Welcome to our first Georgia Tech graduate, Corinna Draghi. Draghi comes with two other firsts for the company: she’s our first woman engineer and our first engineer with a degree in aerospace engineering.
But even though she majored in aerospace engineering, her first full-time job after graduation was as a mechanical engineer working with the inventor of the directly driven centrifugal shot-blast wheel. Her responsibilities included 2D- and 3D-mechanical design and project management of custom-designed heavy industrial shot-blasting machinery used for finishing structural rebar, propane tanks, heavy earth-moving equipment components and other steel and aluminum components requiring a specific finish.
In addition to hands-on experience and knowledge of fabrication and fit-up processes for heavy industrial machinery, she wrote reference and maintenance manuals, cost analyses and multi-million-dollar quotes.
“I learned a lot about hardware and grades of steel and spent a lot of time in steel mills,” she said. “All of that is applicable to what we do at Atlanta Gear Works.”
In reality, her mechanical engineering training started in childhood.
“I grew up with a machine shop in my basement,” she said, referring to the small shop her father operated in the basement of the family home, manufacturing labeling and filling machines for chemical companies that use bottles and conveyors.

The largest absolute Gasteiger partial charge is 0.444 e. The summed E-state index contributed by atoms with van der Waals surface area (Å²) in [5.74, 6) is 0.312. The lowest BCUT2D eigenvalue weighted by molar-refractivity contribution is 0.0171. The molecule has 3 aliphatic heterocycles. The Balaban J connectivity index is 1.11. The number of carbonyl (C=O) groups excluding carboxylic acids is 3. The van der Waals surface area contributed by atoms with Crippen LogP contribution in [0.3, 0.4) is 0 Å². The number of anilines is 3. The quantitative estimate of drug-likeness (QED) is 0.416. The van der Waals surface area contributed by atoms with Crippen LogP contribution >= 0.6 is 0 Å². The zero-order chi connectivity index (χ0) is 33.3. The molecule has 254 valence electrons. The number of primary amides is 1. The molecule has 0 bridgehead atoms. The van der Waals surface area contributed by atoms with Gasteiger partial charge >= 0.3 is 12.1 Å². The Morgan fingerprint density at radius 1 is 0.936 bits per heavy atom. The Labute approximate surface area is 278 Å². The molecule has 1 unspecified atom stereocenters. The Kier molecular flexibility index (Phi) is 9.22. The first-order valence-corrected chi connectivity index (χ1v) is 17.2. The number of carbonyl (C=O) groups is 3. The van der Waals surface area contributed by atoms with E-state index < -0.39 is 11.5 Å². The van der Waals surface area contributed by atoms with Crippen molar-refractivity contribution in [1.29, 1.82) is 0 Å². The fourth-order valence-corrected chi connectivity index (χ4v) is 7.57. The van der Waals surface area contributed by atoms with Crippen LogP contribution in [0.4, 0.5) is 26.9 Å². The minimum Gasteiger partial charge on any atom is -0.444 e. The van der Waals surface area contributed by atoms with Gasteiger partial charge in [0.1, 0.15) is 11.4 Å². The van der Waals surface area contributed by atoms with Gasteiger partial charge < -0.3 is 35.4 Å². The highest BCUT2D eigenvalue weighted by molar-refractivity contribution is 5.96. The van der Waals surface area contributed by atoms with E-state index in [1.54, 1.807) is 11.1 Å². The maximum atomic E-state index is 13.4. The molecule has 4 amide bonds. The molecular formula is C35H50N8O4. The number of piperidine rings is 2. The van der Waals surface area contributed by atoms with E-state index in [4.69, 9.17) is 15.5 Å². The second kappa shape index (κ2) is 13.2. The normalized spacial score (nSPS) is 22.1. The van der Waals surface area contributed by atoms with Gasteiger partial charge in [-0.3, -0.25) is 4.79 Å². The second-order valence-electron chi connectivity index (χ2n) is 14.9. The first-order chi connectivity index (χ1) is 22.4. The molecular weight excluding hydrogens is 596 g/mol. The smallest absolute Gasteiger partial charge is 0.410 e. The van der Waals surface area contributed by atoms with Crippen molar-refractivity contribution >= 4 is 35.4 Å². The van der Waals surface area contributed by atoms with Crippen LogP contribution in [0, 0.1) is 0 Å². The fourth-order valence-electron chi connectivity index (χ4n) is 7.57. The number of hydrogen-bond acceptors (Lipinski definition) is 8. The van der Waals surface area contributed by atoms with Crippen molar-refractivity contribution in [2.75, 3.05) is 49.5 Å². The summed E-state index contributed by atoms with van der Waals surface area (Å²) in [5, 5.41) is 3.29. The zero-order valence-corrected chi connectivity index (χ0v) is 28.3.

“He built everything from memory,” she said. “Ironically, what I didn’t know as a child was that he was also doing gearbox repair.”
Draghi joined us during the pandemic and immediately took advantage of every opportunity offered to her. Since joining the company, she has achieved OSHA certification and was a speaker on the Women in Manufacturing panel at the AGMA 2021 Motion & Power Technology Expo in St. Louis in September.
She is also a member of two AGMA committees. One, Robotics and Automations Emerging Technology, is an ongoing committee that is part of AGMA’s emergency technology effort. As a member of the committee, she is co-writing a white paper.
The other, the Strategic Resources Networking Conference committee, plans an annual a three-day learning and networking event for next-generation manufacturing leaders. Draghi, along with AGW’s two other newest engineers, attended this year’s conference, which covered topics including the effects of Covid on our workforce, hacking, contract negotiations, cyber security in industrial environments, ransomware, and performing under pressure.
“When I met her, I was impressed with her mix of hands-on experience and mechanical design/CAD capabilities,” said Chris Dale, VP-Engineering at AGW. “Rarely do we find an engineer who has both gear and gearbox experience. Since we know we will have to train them, we look for someone who is willing to learn and will fit in with our family of engineers.”
As Dale noted, fitting in didn’t take long.
“Corinna gets along with the people on the shop floor as well as the other engineers in the department equally well,” he said. “In a predominantly male environment, she’s not afraid to get in there and help out.”
Recently, she went with two of her AGW peers on a tire factory inspection, where they worked 12-hour shifts for 4 days, inspecting 60 large gearboxes. Anyone who has ever been in a tire plant knows it’s not a place filled with women who get dirty.
“The first thing they said when they saw me was ’Oh, you’re a chick,’” said Draghi, knowing it wasn’t going to make a bit of difference. “The second day, we had to go buy overalls because our jeans were covered with tar,” she said, and added, “I love going into the field.”